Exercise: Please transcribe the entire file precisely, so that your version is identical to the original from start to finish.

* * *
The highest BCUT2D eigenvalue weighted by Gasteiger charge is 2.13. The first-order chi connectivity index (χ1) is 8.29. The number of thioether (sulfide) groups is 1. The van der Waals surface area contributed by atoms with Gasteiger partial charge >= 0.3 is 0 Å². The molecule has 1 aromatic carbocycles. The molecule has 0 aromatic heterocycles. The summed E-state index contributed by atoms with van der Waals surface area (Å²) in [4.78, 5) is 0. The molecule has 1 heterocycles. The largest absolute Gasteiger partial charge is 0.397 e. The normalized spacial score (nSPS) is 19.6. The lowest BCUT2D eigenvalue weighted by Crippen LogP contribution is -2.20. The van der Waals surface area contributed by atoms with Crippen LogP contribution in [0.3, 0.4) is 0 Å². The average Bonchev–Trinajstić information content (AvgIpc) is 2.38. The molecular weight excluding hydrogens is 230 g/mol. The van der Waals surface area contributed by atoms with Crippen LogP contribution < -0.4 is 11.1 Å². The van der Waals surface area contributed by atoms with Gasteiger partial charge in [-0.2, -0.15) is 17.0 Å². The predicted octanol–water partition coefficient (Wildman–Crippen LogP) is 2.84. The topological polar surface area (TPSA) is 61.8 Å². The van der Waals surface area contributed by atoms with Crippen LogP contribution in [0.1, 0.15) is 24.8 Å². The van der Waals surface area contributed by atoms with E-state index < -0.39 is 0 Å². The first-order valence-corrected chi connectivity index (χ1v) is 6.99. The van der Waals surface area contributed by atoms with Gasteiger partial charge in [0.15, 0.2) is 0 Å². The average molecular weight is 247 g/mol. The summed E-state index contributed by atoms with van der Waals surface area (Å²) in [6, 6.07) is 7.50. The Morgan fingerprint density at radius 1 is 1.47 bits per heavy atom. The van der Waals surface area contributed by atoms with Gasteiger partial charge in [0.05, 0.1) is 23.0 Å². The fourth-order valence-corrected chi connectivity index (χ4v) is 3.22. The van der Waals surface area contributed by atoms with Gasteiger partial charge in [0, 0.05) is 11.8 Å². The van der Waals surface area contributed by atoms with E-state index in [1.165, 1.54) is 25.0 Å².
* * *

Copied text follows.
The highest BCUT2D eigenvalue weighted by Gasteiger charge is 2.13. The first-order chi connectivity index (χ1) is 8.29. The number of thioether (sulfide) groups is 1. The van der Waals surface area contributed by atoms with Gasteiger partial charge >= 0.3 is 0 Å². The molecule has 1 aromatic carbocycles. The molecule has 0 aromatic heterocycles. The summed E-state index contributed by atoms with van der Waals surface area (Å²) in [4.78, 5) is 0. The molecule has 1 heterocycles. The largest absolute Gasteiger partial charge is 0.397 e. The normalized spacial score (nSPS) is 19.6. The lowest BCUT2D eigenvalue weighted by Crippen LogP contribution is -2.20. The van der Waals surface area contributed by atoms with Crippen LogP contribution in [0.3, 0.4) is 0 Å². The average Bonchev–Trinajstić information content (AvgIpc) is 2.38. The molecular weight excluding hydrogens is 230 g/mol. The van der Waals surface area contributed by atoms with Crippen LogP contribution < -0.4 is 11.1 Å². The van der Waals surface area contributed by atoms with Gasteiger partial charge in [-0.2, -0.15) is 17.0 Å². The predicted octanol–water partition coefficient (Wildman–Crippen LogP) is 2.84. The topological polar surface area (TPSA) is 61.8 Å². The van der Waals surface area contributed by atoms with Crippen LogP contribution in [0.1, 0.15) is 24.8 Å². The van der Waals surface area contributed by atoms with E-state index < -0.39 is 0 Å². The first-order valence-corrected chi connectivity index (χ1v) is 6.99. The van der Waals surface area contributed by atoms with Gasteiger partial charge in [0.15, 0.2) is 0 Å². The average molecular weight is 247 g/mol. The summed E-state index contributed by atoms with van der Waals surface area (Å²) in [6, 6.07) is 7.50. The Morgan fingerprint density at radius 1 is 1.47 bits per heavy atom. The van der Waals surface area contributed by atoms with Gasteiger partial charge in [0.05, 0.1) is 23.0 Å². The fourth-order valence-corrected chi connectivity index (χ4v) is 3.22. The van der Waals surface area contributed by atoms with Gasteiger partial charge in [0, 0.05) is 11.8 Å². The van der Waals surface area contributed by atoms with E-state index in [1.165, 1.54) is 25.0 Å².